Personal trainers stay in business thanks to online gym classes
BURLINGTON, Vt. (WCAX) - Personal trainers are back in action thanks to online gym classes.
For those not comfortable stepping back into a gym, like Snap Fitness in Burlington, finding the motivation to work out from home can be tough, so having someone holding you accountable through a virtual setting can make all the difference.
“No, I didn’t think I would ever have to do it. How’s it going? I think it’s going... I think it’s a lot of fun,” said Caleb Vallencourt, the club manager at Snap Fitness in Burlington.
Vallencourt has been a personal trainer for more than 18 years, but always in person, so COVID-19 has tested his skill set.
“To all of a sudden do it virtually, is something new and for me, it’s actually been exciting,” said Vallencourt.
Vallencourt creates everything from workouts people can simply follow on their own, to training sessions using sandbags or gallon water jugs over platforms like Zoom or FaceTime.
But on top of being good practice, it comes with challenges, especially if someone gets injured. He says it’s tough not being able to be a safety net for clients if something goes wrong.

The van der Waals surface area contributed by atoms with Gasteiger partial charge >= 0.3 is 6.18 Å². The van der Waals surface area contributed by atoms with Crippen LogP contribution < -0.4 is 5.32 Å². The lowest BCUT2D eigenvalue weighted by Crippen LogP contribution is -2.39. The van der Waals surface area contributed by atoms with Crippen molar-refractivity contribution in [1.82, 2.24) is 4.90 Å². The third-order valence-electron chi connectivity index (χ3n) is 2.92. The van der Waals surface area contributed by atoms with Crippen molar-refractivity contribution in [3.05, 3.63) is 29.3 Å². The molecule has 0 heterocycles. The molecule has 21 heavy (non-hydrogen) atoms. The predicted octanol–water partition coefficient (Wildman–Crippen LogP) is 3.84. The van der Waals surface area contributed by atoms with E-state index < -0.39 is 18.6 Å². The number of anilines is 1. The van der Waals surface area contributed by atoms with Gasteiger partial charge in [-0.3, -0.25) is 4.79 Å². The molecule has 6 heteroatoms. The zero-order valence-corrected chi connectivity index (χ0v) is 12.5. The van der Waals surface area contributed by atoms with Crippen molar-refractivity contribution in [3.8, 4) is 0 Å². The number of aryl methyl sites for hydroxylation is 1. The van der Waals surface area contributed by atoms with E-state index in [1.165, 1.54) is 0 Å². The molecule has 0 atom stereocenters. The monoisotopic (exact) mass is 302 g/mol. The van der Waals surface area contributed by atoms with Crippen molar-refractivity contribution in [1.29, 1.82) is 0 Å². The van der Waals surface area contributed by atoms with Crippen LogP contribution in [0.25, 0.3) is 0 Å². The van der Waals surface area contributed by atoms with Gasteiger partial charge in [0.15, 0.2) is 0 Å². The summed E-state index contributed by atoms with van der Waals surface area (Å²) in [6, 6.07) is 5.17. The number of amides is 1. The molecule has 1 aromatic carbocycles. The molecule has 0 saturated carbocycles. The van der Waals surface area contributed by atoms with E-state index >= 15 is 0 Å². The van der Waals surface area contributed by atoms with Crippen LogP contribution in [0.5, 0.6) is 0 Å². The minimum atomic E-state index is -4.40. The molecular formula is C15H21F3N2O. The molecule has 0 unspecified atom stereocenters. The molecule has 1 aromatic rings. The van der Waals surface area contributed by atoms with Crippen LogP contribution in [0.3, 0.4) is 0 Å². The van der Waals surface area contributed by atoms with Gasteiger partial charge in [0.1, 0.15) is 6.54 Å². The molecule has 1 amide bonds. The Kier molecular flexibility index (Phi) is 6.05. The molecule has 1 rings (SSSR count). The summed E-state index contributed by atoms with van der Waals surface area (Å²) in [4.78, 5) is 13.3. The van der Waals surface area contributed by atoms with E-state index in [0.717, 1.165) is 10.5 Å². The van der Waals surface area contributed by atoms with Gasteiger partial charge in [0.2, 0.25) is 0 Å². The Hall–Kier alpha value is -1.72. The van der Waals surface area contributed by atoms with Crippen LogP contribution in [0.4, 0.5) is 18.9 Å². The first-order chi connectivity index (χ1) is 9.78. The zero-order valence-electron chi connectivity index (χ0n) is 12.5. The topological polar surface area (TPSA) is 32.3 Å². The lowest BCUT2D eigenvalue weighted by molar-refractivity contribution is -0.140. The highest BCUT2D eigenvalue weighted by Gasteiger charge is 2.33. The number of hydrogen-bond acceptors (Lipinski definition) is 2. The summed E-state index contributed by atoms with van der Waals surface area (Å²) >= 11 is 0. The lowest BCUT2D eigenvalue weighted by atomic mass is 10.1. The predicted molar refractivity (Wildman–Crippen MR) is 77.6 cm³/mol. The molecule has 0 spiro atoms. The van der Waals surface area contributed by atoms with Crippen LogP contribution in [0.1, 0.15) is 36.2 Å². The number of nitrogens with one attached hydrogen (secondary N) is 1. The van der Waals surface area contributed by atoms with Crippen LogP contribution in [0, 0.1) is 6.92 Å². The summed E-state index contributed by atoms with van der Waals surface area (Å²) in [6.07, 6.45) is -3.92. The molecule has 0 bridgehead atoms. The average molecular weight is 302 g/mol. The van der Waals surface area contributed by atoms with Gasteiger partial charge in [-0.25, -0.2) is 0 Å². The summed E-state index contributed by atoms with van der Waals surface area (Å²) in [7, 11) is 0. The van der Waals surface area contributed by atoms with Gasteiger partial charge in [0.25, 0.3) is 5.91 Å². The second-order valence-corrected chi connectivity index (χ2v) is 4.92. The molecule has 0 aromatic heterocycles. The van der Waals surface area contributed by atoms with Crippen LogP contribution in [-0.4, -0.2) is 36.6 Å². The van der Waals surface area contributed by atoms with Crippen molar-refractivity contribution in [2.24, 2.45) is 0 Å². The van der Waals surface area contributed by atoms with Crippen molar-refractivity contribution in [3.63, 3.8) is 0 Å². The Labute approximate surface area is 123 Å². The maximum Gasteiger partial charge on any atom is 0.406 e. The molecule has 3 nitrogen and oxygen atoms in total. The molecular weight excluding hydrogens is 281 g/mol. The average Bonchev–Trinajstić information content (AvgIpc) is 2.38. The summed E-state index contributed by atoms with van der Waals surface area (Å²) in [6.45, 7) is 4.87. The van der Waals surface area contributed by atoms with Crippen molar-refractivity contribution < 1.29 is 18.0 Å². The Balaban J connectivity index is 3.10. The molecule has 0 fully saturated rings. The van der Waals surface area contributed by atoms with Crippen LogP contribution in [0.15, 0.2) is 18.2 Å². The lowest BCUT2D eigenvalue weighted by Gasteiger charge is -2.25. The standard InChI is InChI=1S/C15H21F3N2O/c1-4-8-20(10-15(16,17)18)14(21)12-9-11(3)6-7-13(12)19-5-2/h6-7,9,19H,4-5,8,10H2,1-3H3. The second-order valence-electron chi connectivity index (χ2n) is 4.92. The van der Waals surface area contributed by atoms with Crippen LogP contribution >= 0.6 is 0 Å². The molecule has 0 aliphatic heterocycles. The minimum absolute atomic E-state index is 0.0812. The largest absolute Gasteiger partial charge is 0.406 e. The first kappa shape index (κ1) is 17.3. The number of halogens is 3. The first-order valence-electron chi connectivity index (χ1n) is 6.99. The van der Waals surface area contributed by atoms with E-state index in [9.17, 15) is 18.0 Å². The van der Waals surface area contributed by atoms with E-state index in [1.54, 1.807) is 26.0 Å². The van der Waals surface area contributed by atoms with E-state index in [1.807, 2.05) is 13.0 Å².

“One of the biggest challenges, when you are away from a client, is if something happens. You are like, what, and trying to figure out what it is,” said Vallencourt.
But despite no perfect session, the clients appreciate it.
“I think it’s really important to work out, but I would blow it off in a heartbeat if I didn’t have the appointment,” said Cindy Phelan, a client.
After doing nothing when gyms shut down, Cindy Phelan just needed the accountability.
“It’s just really being in partnership with someone who will hold you accountable which is what I need,” said Phelan.
Vallencourt doesn’t see the end of the need for virtual training on the horizon, so for now, he will adapt.
“It’s low-hanging fruit. As far as what any gym needs to do to stay relevant and alive these days is you have to go virtual,” said Vallencourt.
However, he says they expect virtual training to stick around, so practicing and capitalizing on the opportunity is big.
“Personal training has forever been high fives and you’re doing great and now all of a sudden you don’t have that, you don’t have the high fives, you can’t even be six feet in front of somebody. I think it just helps you stay more in tune with the people and what their needs really are and how are you going to help them from a desktop computer while they’re in their house,” said Vallencourt.
Phelan says she loves the virtual setting as an option.
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